Knottiness of X-ray jets: testing the obstacle-in-jet model (Speaker: Sarka Wykes, Harvard)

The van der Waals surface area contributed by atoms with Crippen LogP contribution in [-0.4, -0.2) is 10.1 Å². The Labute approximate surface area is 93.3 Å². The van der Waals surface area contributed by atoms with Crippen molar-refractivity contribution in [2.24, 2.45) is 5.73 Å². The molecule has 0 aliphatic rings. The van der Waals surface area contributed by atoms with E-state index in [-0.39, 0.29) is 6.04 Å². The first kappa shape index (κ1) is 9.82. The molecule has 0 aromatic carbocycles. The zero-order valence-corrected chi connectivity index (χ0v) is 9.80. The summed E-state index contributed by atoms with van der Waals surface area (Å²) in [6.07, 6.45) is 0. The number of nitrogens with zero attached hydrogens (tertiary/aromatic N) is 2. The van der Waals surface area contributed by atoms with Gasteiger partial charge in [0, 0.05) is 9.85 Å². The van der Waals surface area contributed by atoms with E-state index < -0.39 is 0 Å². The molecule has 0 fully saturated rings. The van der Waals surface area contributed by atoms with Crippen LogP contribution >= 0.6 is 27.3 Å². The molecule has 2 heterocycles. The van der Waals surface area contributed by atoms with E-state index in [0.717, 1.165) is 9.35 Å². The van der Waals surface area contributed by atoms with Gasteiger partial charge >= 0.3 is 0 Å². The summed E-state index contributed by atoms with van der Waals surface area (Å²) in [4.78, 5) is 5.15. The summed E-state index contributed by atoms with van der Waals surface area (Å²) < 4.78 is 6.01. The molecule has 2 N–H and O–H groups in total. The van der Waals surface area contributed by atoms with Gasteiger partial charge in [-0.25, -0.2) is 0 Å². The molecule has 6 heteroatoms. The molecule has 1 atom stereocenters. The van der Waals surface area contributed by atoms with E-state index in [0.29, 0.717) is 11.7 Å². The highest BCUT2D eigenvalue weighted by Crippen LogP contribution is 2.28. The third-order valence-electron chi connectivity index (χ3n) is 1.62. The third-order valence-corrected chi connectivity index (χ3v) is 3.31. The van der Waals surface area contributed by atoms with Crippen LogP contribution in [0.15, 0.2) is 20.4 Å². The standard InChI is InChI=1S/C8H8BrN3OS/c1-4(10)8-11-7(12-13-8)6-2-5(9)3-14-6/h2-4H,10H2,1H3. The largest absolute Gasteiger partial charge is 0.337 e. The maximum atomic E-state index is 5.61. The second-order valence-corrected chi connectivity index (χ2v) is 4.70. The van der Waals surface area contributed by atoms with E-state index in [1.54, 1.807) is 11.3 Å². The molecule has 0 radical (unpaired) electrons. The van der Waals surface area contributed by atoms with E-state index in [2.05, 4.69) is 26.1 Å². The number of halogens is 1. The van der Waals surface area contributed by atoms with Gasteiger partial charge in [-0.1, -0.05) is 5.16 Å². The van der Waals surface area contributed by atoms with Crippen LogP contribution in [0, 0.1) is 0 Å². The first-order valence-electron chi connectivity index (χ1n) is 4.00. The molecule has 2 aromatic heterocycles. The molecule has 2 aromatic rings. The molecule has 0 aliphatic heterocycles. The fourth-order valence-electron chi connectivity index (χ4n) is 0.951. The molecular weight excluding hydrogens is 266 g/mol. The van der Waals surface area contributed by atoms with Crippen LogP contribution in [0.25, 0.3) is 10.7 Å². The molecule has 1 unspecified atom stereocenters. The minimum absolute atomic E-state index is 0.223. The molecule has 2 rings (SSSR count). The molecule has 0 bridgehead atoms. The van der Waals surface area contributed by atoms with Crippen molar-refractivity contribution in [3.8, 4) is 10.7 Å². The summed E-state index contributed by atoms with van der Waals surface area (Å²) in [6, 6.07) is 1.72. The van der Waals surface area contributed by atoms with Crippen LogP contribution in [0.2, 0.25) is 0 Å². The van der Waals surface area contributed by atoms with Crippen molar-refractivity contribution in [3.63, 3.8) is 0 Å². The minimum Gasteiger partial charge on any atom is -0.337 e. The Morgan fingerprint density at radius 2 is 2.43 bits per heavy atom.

Recently, it has become evident that X-ray jets are ubiquitous in low-power radio galaxies. In addition to diffuse X-ray emission, many of the jets feature compact X-ray brightness enhancements ('knots'). Their radio morphology is often similar, but not identical, to the X-ray morphology, and in some cases optical counterparts are observed as well. The issue of the knot origin(s) is yet undecided, although models exist suggesting that the knots with non-zero proper motion represent moving plasma packets while the knots without detected proper motions would originate from obstacles in the jet (stars and/or clouds) in interaction with the jet plasma flow. I will show some results from our 2D hydrodynamical simulations and analytical calculations of Centaurus A's jet interacting with winds of its internal, evolved stars, with a view to investigating the properties of shocks generated in these interactions and their match to the observed X-ray knots. The fate of the material released by the embedded stars, which is carried away by the jet at a rate of ~ 0.002 solar masses per year, will be also briefly addressed.